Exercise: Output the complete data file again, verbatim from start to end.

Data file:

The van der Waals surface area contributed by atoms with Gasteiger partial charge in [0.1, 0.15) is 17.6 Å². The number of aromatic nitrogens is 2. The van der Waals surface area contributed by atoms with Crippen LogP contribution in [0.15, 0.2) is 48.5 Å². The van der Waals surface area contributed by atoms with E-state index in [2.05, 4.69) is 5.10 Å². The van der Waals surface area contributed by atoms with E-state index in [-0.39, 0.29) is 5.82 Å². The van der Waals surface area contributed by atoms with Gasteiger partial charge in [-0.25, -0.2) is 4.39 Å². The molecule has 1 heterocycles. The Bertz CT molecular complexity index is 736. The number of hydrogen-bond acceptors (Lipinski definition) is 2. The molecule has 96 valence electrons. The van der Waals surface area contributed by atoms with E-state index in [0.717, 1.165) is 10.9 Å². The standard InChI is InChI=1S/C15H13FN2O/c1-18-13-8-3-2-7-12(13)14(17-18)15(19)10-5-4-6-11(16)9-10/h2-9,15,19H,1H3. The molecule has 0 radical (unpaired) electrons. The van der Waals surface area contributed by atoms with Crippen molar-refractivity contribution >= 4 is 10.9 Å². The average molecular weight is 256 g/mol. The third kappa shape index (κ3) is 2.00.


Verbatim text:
The van der Waals surface area contributed by atoms with Gasteiger partial charge in [0.1, 0.15) is 17.6 Å². The number of aromatic nitrogens is 2. The van der Waals surface area contributed by atoms with Crippen LogP contribution in [0.15, 0.2) is 48.5 Å². The van der Waals surface area contributed by atoms with E-state index in [2.05, 4.69) is 5.10 Å². The van der Waals surface area contributed by atoms with E-state index in [-0.39, 0.29) is 5.82 Å². The van der Waals surface area contributed by atoms with Gasteiger partial charge in [-0.25, -0.2) is 4.39 Å². The molecule has 1 heterocycles. The Bertz CT molecular complexity index is 736. The number of hydrogen-bond acceptors (Lipinski definition) is 2. The molecule has 96 valence electrons. The van der Waals surface area contributed by atoms with E-state index in [0.717, 1.165) is 10.9 Å². The standard InChI is InChI=1S/C15H13FN2O/c1-18-13-8-3-2-7-12(13)14(17-18)15(19)10-5-4-6-11(16)9-10/h2-9,15,19H,1H3. The molecule has 0 radical (unpaired) electrons. The van der Waals surface area contributed by atoms with Crippen molar-refractivity contribution >= 4 is 10.9 Å². The average molecular weight is 256 g/mol. The third kappa shape index (κ3) is 2.00.